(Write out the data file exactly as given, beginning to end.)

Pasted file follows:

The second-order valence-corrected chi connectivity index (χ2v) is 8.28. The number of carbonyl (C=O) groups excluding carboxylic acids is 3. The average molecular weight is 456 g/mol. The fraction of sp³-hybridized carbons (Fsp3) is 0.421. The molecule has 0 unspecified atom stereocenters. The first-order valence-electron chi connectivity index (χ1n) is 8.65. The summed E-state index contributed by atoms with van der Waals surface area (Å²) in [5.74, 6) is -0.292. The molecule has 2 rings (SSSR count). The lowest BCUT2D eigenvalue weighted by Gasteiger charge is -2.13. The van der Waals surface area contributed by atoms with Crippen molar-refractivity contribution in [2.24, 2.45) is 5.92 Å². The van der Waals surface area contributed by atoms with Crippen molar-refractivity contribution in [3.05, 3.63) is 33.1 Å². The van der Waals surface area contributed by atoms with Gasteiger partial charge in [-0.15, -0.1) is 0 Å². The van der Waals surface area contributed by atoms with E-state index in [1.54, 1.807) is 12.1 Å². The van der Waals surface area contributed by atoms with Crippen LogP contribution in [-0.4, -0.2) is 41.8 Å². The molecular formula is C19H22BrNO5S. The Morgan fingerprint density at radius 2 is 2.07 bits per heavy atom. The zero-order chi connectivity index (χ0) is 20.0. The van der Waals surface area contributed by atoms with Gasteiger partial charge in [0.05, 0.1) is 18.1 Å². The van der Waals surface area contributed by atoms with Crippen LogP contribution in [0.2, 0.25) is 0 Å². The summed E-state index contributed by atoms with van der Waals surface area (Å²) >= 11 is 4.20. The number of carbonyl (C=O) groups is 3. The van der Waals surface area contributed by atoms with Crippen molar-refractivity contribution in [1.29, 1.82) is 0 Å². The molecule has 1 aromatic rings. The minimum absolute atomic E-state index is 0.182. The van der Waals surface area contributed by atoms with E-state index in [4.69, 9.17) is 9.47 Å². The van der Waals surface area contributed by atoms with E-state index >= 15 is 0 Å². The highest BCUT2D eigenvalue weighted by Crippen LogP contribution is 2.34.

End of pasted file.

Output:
The second-order valence-corrected chi connectivity index (χ2v) is 8.28. The number of carbonyl (C=O) groups excluding carboxylic acids is 3. The average molecular weight is 456 g/mol. The fraction of sp³-hybridized carbons (Fsp3) is 0.421. The molecule has 0 unspecified atom stereocenters. The first-order valence-electron chi connectivity index (χ1n) is 8.65. The summed E-state index contributed by atoms with van der Waals surface area (Å²) in [5.74, 6) is -0.292. The molecule has 2 rings (SSSR count). The lowest BCUT2D eigenvalue weighted by Gasteiger charge is -2.13. The van der Waals surface area contributed by atoms with Crippen molar-refractivity contribution in [2.24, 2.45) is 5.92 Å². The van der Waals surface area contributed by atoms with Crippen molar-refractivity contribution in [3.05, 3.63) is 33.1 Å². The van der Waals surface area contributed by atoms with Gasteiger partial charge in [-0.15, -0.1) is 0 Å². The van der Waals surface area contributed by atoms with E-state index in [1.54, 1.807) is 12.1 Å². The van der Waals surface area contributed by atoms with Crippen LogP contribution in [-0.4, -0.2) is 41.8 Å². The molecular formula is C19H22BrNO5S. The Morgan fingerprint density at radius 2 is 2.07 bits per heavy atom. The zero-order chi connectivity index (χ0) is 20.0. The van der Waals surface area contributed by atoms with Gasteiger partial charge in [0.05, 0.1) is 18.1 Å². The van der Waals surface area contributed by atoms with Crippen LogP contribution in [0.2, 0.25) is 0 Å². The summed E-state index contributed by atoms with van der Waals surface area (Å²) >= 11 is 4.20. The number of carbonyl (C=O) groups is 3. The van der Waals surface area contributed by atoms with Crippen molar-refractivity contribution in [1.29, 1.82) is 0 Å². The molecule has 1 aromatic rings. The minimum absolute atomic E-state index is 0.182. The van der Waals surface area contributed by atoms with E-state index in [4.69, 9.17) is 9.47 Å². The van der Waals surface area contributed by atoms with E-state index >= 15 is 0 Å². The highest BCUT2D eigenvalue weighted by Crippen LogP contribution is 2.34.